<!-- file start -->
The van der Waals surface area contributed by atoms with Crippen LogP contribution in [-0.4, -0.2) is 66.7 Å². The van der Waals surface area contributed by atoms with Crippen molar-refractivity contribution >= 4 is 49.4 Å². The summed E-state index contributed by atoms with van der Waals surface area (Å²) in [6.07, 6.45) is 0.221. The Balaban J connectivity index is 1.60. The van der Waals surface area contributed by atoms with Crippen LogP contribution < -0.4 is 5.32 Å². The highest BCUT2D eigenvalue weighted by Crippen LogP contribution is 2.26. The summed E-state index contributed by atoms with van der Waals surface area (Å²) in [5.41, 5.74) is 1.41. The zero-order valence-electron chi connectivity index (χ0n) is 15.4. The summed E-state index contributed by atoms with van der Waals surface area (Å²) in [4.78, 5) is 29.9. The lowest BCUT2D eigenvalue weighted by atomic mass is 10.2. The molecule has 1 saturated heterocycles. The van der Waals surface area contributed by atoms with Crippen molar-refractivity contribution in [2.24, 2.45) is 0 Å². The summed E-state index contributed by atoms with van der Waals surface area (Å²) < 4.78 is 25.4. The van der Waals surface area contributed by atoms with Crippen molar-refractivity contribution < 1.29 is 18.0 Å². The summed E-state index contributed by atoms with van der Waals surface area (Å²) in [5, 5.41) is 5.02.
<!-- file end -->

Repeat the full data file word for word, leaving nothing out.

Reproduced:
The van der Waals surface area contributed by atoms with Crippen LogP contribution in [-0.4, -0.2) is 66.7 Å². The van der Waals surface area contributed by atoms with Crippen molar-refractivity contribution >= 4 is 49.4 Å². The summed E-state index contributed by atoms with van der Waals surface area (Å²) in [6.07, 6.45) is 0.221. The Balaban J connectivity index is 1.60. The van der Waals surface area contributed by atoms with Crippen LogP contribution < -0.4 is 5.32 Å². The highest BCUT2D eigenvalue weighted by Crippen LogP contribution is 2.26. The summed E-state index contributed by atoms with van der Waals surface area (Å²) in [5.41, 5.74) is 1.41. The zero-order valence-electron chi connectivity index (χ0n) is 15.4. The summed E-state index contributed by atoms with van der Waals surface area (Å²) in [4.78, 5) is 29.9. The lowest BCUT2D eigenvalue weighted by atomic mass is 10.2. The molecule has 1 saturated heterocycles. The van der Waals surface area contributed by atoms with Crippen molar-refractivity contribution in [2.24, 2.45) is 0 Å². The summed E-state index contributed by atoms with van der Waals surface area (Å²) < 4.78 is 25.4. The van der Waals surface area contributed by atoms with Crippen molar-refractivity contribution < 1.29 is 18.0 Å². The summed E-state index contributed by atoms with van der Waals surface area (Å²) in [5, 5.41) is 5.02.